Finding Aid of the Clark Foreman Papers,1942 - 1944, PC.1545

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Finding Aid of the Clark Foreman Papers,1942 - 1944, PC.1545

Abstract

Clark Howell Foreman taught political science at Black Mountain College (Black Mountain, North Carolina) during the 1943-1944 school year. Black Mountain College was an experimental school located in Black Mountain, N.C. Established in 1933 by John A. Rice and others, the purpose of the college was to educate the whole person, with an emphasis on the role of the arts and creative thinking.

Clark Foreman's papers contain letters and articles related to Black Mountain College, conflicts between members of the college community, and racial integration.

Descriptive Summary

Title
Clark Foreman Papers
Call Number
PC.1545
Creator
Foreman, Clark, 1902-1977
Date
1942 - 1944
Extent
1.00 folders, 12.00 items
Language
English
Repository
Western Regional Archives, State Archives of North Carolina

Series Quick Links

    Restrictions on Access & Use

    Access Restrictions

    Available for research.

    Use Restrictions

    Copyright is retained by the authors of these materials, or their descendants, as stipulated by United States copyright law (Title 17 US Code). Individual researchers are responsible for using these materials in conformance with copyright law as well as any donor restrictions accompanying the materials.

    Preferred Citation

    [Identification of item], PC.1545, Clark Foreman Papers, State Archives of North Carolina, Western Regional Archives, Asheville, NC, USA.

    Biographical and Historical No

    Clark Howell Foreman (1902-1977), an advocate for civil rights in the South, taught political science at Black Mountain College during the 1943-1944 school year.

    Black Mountain College was an experimental school located in Black Mountain, N.C. Established in 1933 by John A. Rice and others, the purpose of the college was to educate the whole person, with an emphasis on the role of the arts and creative thinking. Despite the fact that Black Mountain College could rarely offer faculty more than room and board, a number of important teachers and artists were drawn to the school as part of the regular faculty or to participate in the school's Summer Institutes. Josef and Anni Albers, John Cage, Robert Creeley, Merce Cunningham, Max Dehn, Joseph Fiore, Buckminister Fuller, Edward Lowinsky, Robert Motherwell, Charles Olson, M.C. Richards, and Xanti Schawinsky were only a few of those who taught at Black Mountain College. In addition, the success of several of the college's students (such as Ruth Asawa, Edward Dorn, Kenneth Noland, and Robert Rauschenberg) helped to further the college's reputation in the area of the arts and the avant garde.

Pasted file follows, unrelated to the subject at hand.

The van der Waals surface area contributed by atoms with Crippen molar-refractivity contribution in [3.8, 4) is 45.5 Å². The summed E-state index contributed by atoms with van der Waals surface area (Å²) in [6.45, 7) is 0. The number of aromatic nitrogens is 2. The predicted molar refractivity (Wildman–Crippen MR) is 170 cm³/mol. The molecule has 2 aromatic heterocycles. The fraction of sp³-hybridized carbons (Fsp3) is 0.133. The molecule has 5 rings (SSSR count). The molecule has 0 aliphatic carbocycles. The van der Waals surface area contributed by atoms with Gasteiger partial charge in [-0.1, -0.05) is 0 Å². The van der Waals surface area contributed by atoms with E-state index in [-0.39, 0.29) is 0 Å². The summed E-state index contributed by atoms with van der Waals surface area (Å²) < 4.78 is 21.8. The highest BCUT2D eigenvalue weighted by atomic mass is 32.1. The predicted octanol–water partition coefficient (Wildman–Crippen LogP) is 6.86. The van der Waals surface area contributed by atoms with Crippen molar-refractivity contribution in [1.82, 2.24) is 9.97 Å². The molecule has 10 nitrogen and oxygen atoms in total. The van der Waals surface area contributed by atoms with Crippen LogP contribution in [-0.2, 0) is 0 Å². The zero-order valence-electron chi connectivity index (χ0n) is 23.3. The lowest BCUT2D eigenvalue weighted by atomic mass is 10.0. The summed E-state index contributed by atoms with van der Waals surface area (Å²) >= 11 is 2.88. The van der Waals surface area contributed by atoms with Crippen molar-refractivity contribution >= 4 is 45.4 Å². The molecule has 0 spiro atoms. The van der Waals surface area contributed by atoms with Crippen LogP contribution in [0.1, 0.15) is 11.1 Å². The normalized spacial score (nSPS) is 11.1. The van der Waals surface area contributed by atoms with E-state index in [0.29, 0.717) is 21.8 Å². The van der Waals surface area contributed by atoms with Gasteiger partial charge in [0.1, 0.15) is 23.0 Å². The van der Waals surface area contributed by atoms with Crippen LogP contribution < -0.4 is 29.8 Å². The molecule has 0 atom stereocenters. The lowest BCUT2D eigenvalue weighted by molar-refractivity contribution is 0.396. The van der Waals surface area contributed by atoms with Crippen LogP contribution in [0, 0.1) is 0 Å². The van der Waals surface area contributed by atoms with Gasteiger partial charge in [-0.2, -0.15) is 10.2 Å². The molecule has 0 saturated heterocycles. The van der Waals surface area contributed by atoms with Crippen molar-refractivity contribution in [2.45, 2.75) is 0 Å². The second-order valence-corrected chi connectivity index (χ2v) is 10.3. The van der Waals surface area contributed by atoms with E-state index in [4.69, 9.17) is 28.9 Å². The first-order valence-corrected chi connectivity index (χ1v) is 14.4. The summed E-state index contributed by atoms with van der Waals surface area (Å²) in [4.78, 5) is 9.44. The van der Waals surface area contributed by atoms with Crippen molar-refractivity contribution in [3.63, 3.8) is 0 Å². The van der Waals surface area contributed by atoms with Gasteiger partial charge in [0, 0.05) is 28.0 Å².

The character and focus of Black Mountain College shifted over time, according to the make-up of the faculty and students. Personal and ideological conflicts were common and sometimes lead to major changes in the college community. Lack of funds added to the stress of the situation, as did the school's physical isolation and its sometimes strained relations with the local population. Eventually, the student enrollment and available funds dwindled until the college was forced to close in 1956.

    Contents of the Collection

    Subject Headings

  1. Bentley, Eric, 1916-
  2. De Graaff, Frances
  3. Dreier, Theodore, 1902-1997.
  4. Foreman, Clark, 1902-1977
  5. Kurtz, Kenneth, 1907-
  6. Wunsch, William Robert, 1896-
  7. Foreman, Clark, 1902-1977
  8. Wunsch, William Robert, 1896-
  9. Dreier, Theodore
  10. Black Mountain College (Black Mountain, N.C.)
  11. College students--North Carolina
  12. College teachers--Salaries, etc.--North Carolina
  13. Education, Humanistic
  14. Interpersonal conflict
  15. Race relations
  16. School integration
  17. Universities and colleges--North Carolina--History
  18. World War, 1939 - 1945
  19. College teachers
  20. Universities and colleges
  21. College presidents
  22. Dissenters
  23. Interpersonal conflict
  24. Finance
  25. College students
  26. Grading and Marking (Students)
  27. Employment
  28. Political science
  29. "The Story of Black Mountain College"
  30. "Summary of Discussion Regarding Admission of Negro Students"
  31. African Americans
  32. African American college students
  33. Universities and colleges--Admission
  34. Acquisitions Information

    Gift of Clark Foreman, February 6, 1974. During March-April, 2012, these records were moved from the State Archives building in Raleigh to the Western Regional Archives, Asheville, N.C.

    Processing Information

  35. Processed by Ashley Yandle, February 20, 2002
  36. Encoded by Ashley Yandle, February, 2002; additional encoding, May, 2010
  37. Note: This collection was processed with the support of a grant from the National Endowment for the Humanities.